ShareThis Page

'Kerrtoberfest' at Sharpsburg's Kennedy Park a big hit with students, staff, community

| Wednesday, Oct. 30, 2013, 9:00 p.m.
Jan Pakler | for The Herald
Kerr Elementary School special education teacher Brianne Claus snuggles up with her 4-month-old son Daniel during Kerr Fest.
Jan Pakler | for The Herald
Justin Horne picks a special pumpkin to decorate at KerrFest, a fall celebration at Kennedy Park in Sharpsburg hosted by Kerr Elementary School.
Jan Pakler | for The Herald
Singing and playing guitar Ed Hanna, social service liaison, along with Kerr principal Paul Noro take the stage to participate in all the fun with the students from Kerr Elementary during festival to spread the word about schoolwide positive behavior.
Jan Pakler | for The Herald
Kerr student Kelsi Harrover throws hoola hoops i in one of the many games set up during the KerrFest at Kennedy Park.

Kerr Elementary knows how to rock out.

Students and staff showed that on Friday with the inaugural “Kerrtoberfest,” which transformed Sharpsburg's Kennedy Park into a makeshift pumpkin patch complete with orange gourds, hoops and carnival games.

“We want to bring what we do at Kerr and show it to the community,” said Principal Paul Noro. “We want to build a good relationship with them.”

Noro and staff focus daily on three core values of responsibility, respect and integrity, he said.

The aim is to protect against bullying and instead use kindness to feel empowered.

It appeared as though the message is getting through to the more than 400 Kerr students who were invited to celebrate with their families and friend on a brisk fall afternoon.

“I love that the older kids are running the games,” said parent Jessica Debruyn, whose kindergartner, Ava, was busy decorating a pumpkin with silly-face stickers.

“They are being really sweet, and it shows a nice system of cross-support.”

Parent Jennifer Pernesky agreed. She said “it's nice to see them all coming together outside of school.”

Party-goers played duck pond, plucked lollipops from a tree and tossed hoops over mini haystacks. They decorated sugar cookies with colorful icing and played time-sensitive games a la TV's “Minute to Win it.”

The Sharpsburg Volunteer Fire Department parked its big red truck for afternoon tours, while a small crowd of students showed off their best dance moves during a rockin' performance by local musicians Kelsey Friday and Rick Witkowski.

Fifth-graders Julianna Caraballo and Ariana Thomas spent the day catching up with old friend Felicity Hoffman, a seventh-grader who was eager to attend and “see all my old teachers.”

The girls hopped on stage and belted out the “Kerr Song,” where lyrics reiterate school values.

“That's how we do it at Kerr,” they crooned.

LaTonya Rickerson and Damien Anderson were charged with dishing out Tootsie Roll candies at the spinning-wheel game. The winning rungs were labeled with the words respect, responsibility and integrity.

“The little kids love it,” they both said.

William Generett, a sixth-grader, attended with his younger sister and said it was “nice to hang out and see old friends.” Generett said he enjoyed watching his sister get introduced to the family atmosphere of Kerr, which extends outside the school building.

Teacher Brianne Claus said the staff works hard to make sure the students feel safe and welcome in the community.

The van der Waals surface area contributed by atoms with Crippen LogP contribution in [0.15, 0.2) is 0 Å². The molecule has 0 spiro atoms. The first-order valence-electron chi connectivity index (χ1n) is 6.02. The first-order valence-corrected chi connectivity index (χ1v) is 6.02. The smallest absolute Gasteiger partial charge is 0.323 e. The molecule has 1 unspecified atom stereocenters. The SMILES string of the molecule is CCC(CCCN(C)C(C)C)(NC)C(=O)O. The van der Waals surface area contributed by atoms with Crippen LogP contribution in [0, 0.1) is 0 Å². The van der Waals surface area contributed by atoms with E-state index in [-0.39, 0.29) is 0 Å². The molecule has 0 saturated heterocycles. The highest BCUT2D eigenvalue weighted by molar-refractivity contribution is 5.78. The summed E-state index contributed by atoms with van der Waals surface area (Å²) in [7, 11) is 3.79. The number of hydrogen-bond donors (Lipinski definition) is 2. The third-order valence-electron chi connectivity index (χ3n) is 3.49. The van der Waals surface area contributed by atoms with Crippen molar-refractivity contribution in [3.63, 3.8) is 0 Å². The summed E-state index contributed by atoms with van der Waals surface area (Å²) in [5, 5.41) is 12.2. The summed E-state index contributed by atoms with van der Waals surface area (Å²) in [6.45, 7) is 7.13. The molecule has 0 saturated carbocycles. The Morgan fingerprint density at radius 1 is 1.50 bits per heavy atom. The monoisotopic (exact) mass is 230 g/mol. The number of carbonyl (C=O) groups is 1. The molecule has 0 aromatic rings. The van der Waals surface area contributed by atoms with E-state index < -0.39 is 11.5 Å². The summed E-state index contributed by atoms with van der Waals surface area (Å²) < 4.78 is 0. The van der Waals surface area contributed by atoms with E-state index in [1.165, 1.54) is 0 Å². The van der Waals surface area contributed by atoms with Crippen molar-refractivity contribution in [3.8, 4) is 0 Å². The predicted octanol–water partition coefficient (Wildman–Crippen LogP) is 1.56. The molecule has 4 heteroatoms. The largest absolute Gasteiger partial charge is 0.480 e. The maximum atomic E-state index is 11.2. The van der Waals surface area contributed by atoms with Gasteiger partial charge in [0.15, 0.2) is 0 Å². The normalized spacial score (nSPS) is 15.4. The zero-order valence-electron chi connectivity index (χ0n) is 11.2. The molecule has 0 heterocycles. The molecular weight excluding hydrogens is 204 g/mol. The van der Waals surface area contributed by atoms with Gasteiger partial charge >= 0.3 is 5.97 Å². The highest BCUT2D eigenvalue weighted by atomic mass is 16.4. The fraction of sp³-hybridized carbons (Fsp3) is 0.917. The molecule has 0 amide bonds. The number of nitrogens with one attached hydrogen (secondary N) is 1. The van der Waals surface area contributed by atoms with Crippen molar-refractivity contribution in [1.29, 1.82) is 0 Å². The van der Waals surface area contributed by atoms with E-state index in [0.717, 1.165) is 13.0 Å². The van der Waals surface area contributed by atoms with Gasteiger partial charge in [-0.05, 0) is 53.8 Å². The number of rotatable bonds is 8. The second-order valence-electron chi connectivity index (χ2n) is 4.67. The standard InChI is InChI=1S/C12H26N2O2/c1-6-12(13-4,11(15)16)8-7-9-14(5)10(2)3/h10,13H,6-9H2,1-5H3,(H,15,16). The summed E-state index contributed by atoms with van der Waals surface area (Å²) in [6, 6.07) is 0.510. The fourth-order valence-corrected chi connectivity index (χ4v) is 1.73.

Behavior Specialist Stacy Trpcic helped organize the event and was overwhelmed with the turnout. On a fall day when school let out at midday, students weren't required to be there, she said.

“This is a great crowd,” she said. “And it's great for kids to see all the hard work we put in and what positive behavior gets them.”

Tawnya Panizzi is a staff writer for Trib Total Media. She can be reached at 412-782-2121, ext. 2 or at

TribLIVE commenting policy

You are solely responsible for your comments and by using you agree to our Terms of Service.

We moderate comments. Our goal is to provide substantive commentary for a general readership. By screening submissions, we provide a space where readers can share intelligent and informed commentary that enhances the quality of our news and information.

While most comments will be posted if they are on-topic and not abusive, moderating decisions are subjective. We will make them as carefully and consistently as we can. Because of the volume of reader comments, we cannot review individual moderation decisions with readers.

We value thoughtful comments representing a range of views that make their point quickly and politely. We make an effort to protect discussions from repeated comments either by the same reader or different readers

We follow the same standards for taste as the daily newspaper. A few things we won't tolerate: personal attacks, obscenity, vulgarity, profanity (including expletives and letters followed by dashes), commercial promotion, impersonations, incoherence, proselytizing and SHOUTING. Don't include URLs to Web sites.

We do not edit comments. They are either approved or deleted. We reserve the right to edit a comment that is quoted or excerpted in an article. In this case, we may fix spelling and punctuation.

We welcome strong opinions and criticism of our work, but we don't want comments to become bogged down with discussions of our policies and we will moderate accordingly.

We appreciate it when readers and people quoted in articles or blog posts point out errors of fact or emphasis and will investigate all assertions. But these suggestions should be sent via e-mail. To avoid distracting other readers, we won't publish comments that suggest a correction. Instead, corrections will be made in a blog post or in an article.